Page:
You mean fixing segregated schools versus integrating schools.

Versus integrating schools. Because integrating schools, the very conceit of integrating schools is that you have to pay attention to race. And you have to acknowledge that you have a problem with racism. And it's more comfortable to say that it's not an issue about racism. It's just an issue about high poverty schools that need help and need more money and need more resources.

It's just resources, not race. 


Integrating schools is because of race, because everyone deserves an equal education. People do not want to admit that integrating is because of race, they want to say that it is to help the school get more resources and help for funding to make it a better school.


I still cannot believe...but yet I can...that these problems are still ongoing. People and school districts are using bandaids instead of actually doing something for a change. There needs to be equality everywhere for everyone.

Saturday, March 12, 2016

In the Service of What? by Kahne and Westheimer

In the Service of What? The Politics of Service Learning
By: Joseph Kahne and Joel Westheimer


I think that the beginning of this reading describes what we should be doing/getting out of our service learning at the elementary schools. Our service learning can help
"improve the community and invigorate the classroom, providing rich educational experiences for students at all levels of schooling...[we] aim to respond to the needs of the community while furthering the academic goals of students."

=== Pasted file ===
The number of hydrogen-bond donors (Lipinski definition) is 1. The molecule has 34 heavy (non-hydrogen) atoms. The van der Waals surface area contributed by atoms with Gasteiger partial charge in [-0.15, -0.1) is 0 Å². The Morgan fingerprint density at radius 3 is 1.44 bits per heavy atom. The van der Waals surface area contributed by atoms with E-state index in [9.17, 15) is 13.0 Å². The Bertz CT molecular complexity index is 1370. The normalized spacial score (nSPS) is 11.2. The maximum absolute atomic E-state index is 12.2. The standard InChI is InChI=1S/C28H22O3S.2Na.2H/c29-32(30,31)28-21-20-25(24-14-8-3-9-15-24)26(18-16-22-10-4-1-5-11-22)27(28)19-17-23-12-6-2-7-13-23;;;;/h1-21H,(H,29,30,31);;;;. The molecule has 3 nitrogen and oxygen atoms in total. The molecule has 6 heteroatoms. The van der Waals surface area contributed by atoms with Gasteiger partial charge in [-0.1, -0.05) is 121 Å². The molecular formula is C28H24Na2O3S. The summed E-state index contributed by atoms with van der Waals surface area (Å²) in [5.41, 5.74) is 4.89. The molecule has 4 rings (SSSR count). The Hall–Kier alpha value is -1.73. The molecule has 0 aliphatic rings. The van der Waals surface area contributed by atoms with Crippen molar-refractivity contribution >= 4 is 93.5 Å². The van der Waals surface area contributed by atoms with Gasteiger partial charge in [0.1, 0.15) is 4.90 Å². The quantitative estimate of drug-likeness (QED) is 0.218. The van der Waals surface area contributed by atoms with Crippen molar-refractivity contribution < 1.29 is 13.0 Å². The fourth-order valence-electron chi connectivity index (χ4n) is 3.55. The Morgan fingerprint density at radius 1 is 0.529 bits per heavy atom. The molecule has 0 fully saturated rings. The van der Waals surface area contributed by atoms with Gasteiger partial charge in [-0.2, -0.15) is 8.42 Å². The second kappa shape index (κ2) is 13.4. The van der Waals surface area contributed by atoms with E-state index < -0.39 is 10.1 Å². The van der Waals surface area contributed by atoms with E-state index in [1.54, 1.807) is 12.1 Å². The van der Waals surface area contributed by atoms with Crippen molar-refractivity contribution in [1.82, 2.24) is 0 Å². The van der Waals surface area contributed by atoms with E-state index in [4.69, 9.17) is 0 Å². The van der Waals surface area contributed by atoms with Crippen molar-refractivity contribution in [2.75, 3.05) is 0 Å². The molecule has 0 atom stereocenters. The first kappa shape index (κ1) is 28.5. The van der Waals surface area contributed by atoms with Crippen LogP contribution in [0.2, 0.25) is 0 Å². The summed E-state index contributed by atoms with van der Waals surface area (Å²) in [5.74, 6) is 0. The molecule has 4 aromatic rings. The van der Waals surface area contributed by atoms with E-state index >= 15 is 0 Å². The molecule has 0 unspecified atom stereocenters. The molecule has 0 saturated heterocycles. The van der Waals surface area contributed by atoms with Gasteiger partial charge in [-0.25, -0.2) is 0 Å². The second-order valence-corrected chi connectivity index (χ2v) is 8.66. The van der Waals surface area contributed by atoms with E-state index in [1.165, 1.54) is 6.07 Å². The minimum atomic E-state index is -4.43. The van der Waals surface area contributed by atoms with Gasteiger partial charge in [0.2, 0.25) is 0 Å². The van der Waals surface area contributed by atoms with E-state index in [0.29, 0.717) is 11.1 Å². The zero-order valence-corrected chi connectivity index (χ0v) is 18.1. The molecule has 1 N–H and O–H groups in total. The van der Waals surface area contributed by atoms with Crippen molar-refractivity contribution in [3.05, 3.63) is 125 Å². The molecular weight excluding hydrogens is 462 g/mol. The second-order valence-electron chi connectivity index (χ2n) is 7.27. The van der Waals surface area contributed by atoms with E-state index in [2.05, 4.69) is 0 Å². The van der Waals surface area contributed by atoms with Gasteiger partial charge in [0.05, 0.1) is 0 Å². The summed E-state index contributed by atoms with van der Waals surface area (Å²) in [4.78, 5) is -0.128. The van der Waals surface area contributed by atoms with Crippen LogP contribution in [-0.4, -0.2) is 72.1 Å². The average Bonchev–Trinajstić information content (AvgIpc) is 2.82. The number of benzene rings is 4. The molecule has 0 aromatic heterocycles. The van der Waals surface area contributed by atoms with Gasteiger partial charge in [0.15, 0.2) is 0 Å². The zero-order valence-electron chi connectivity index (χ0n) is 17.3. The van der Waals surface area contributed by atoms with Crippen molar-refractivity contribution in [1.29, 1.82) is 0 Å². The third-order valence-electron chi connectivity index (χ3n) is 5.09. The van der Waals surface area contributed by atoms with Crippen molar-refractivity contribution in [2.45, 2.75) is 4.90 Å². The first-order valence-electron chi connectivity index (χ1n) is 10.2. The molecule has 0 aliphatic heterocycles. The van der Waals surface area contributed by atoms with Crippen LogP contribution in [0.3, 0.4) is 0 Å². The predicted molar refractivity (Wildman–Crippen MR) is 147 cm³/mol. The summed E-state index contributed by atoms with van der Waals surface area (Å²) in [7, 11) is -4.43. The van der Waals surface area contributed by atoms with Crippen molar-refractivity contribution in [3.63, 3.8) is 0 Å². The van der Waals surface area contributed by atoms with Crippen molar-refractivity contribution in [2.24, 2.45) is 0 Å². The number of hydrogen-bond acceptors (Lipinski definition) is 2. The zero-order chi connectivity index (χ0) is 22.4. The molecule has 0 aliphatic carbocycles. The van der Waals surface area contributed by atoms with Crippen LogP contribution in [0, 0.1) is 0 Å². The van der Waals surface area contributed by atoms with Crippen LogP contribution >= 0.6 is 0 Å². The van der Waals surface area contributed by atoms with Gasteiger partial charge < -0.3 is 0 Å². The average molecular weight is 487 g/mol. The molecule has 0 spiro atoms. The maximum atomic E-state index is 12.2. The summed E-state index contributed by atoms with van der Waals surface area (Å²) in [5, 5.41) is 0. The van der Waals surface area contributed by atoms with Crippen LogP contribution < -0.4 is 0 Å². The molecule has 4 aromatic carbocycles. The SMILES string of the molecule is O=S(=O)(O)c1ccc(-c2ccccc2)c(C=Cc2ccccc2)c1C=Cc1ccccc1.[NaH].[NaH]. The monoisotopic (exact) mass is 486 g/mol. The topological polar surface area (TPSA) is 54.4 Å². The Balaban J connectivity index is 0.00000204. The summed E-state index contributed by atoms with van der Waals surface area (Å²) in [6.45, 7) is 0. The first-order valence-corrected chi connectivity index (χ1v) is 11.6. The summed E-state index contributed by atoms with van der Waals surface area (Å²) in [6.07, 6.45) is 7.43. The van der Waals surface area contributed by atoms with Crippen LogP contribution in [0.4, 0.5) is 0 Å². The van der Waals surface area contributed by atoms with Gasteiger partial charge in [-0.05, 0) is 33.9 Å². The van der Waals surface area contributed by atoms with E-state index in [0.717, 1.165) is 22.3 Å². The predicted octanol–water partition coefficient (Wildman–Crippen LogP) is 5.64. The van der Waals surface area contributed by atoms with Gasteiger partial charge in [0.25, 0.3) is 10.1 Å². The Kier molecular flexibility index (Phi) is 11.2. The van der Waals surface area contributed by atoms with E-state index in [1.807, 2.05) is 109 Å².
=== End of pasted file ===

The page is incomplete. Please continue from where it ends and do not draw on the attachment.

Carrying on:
By doing this service learning, we are able to
"promote students' self-esteem,...develop higher-order thinking skills,...make use of multiple abilities, and...provide authentic learning experiences."
Most service learning is for the students to help their community and to give back. They are able to learn more about themselves, their community, and other social concerns. Service learning is a great opportunity for students...well basically for everyone, not just students.
"Unfortunately, in many service activities, students view those they serve as clients rather than as a resource"
Service learning should be done in order to help and give back to the students' community or school. Students should use this as a learning experience to better understand what is going on around them.

There are many different definitions and requirements for service learning, it all depends on your state and school district. Personally, I had to do at least 30 hours of community service in order to graduate. 30 hours over a span of 4 years, which is about 7.5 hours a year. Students in my school went crazy saying that is too much time...I don't have time to do that...I work and have homework and other responsibilities...etc. You have 4 years to complete 30 hours. We were told at orientation in 8th grade that by the time we graduated, we would need 30 hours. It is not a big deal at all. You are giving back and helping out...30 hours is the least you can do. I would love to see them placed in an Atlanta school or Maryland school district where they have to do 75 hours in order to graduate.

Service learning benefits everyone. There are no cons or negatives that come out of it. The time helps you better understand what goes on around you. You get to see what other people go through and help them and your community.

There is absolutely no need to complain about giving some of your time to help others.


I am curious as to who needed community service/service learning in order to graduate from high school...and how much of it. I always thought it was mandatory for everyone to do hours. I personally had to complete 30 hours and have the supervisor or person in charge sign...there was no reflection or essay or questions, just a signature. What did everyone else have to do???